OCTOBER 4, 2013
Your regular source of security updates from TrendLabsSM
In This Issue

Security Spotlight
The True Cost of Social Media Post(s)

Security for Home Users
The Ins and Outs of Privacy Policies

Security for Business
Attackers Moving Inside Your Network



Security Spotlight

The True Cost of Social Media Post(s)

Social networking sites have begun tracking what you do while logged in to your accounts. The ads you see are based on the information they get.”



Subscribing to and using social networking sites to connect with people online has always been free of charge, but does it really cost nothing? It must cost a lot to keep sites online all the time, doesn’t it? We dug deep into this question and found out just what a typical social networking site user like you is actually “paying” with.

Not the Customer but the Product

It costs nothing to register for an account on a social networking site because you aren’t really its customer. Instead, you’re the product being sold.

Social networking sites earn revenue by selling ad space. Who buys ad space? Companies that want more people to know about their product, of course. And since no company would buy ad space from a site that doesn’t get any visitors, social networking site owners benefit from having as many users as possible. This is one of the reasons why they make registration and usage free. The more active users a social networking site has, the more it can charge for ad space, and the more it earns.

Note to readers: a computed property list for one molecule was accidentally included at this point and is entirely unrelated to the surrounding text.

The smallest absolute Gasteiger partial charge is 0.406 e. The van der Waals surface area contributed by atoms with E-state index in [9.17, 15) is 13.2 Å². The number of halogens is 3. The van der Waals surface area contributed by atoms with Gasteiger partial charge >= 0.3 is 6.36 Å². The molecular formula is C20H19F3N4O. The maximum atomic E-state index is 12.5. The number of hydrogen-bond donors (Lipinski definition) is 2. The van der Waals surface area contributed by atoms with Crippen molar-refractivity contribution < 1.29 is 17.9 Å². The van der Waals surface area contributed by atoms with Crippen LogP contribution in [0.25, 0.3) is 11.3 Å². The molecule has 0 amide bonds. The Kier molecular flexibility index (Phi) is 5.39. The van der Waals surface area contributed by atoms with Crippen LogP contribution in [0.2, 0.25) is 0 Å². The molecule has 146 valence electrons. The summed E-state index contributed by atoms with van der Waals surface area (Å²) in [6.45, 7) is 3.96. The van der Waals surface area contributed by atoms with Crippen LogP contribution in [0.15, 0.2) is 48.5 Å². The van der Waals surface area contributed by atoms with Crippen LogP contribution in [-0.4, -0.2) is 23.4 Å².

Social networking sites have begun tracking what you do while logged in to your accounts. The ads you see are based on the information they get. They call this “relevant advertising.” If you list a particular music genre as your favorite on your Facebook profile, for instance, the ads you’ll most likely see would be related to that genre.

A Cause for Concern?

How social networking sites handle advertising may seem a bit invasive, especially to those who wish to simply stay in contact with their loved ones but aren’t comfortable with the idea of anyone tracking their every move. To help protect your privacy, here are a couple of tips:

  • Be careful what you share. Create an account containing only your basic information; you don’t need to give more than your name so family and friends can find you and a working email address anyway. You don’t need to reveal your hobbies or where you live.
  • Use privacy or opt-out settings. If your social networking site has privacy controls that restrict content to chosen contacts, use them. If it allows you to opt out of user activity tracking, enable that, too.

For more useful social networking tips, read “How to Protect Your Privacy on Social Media.”

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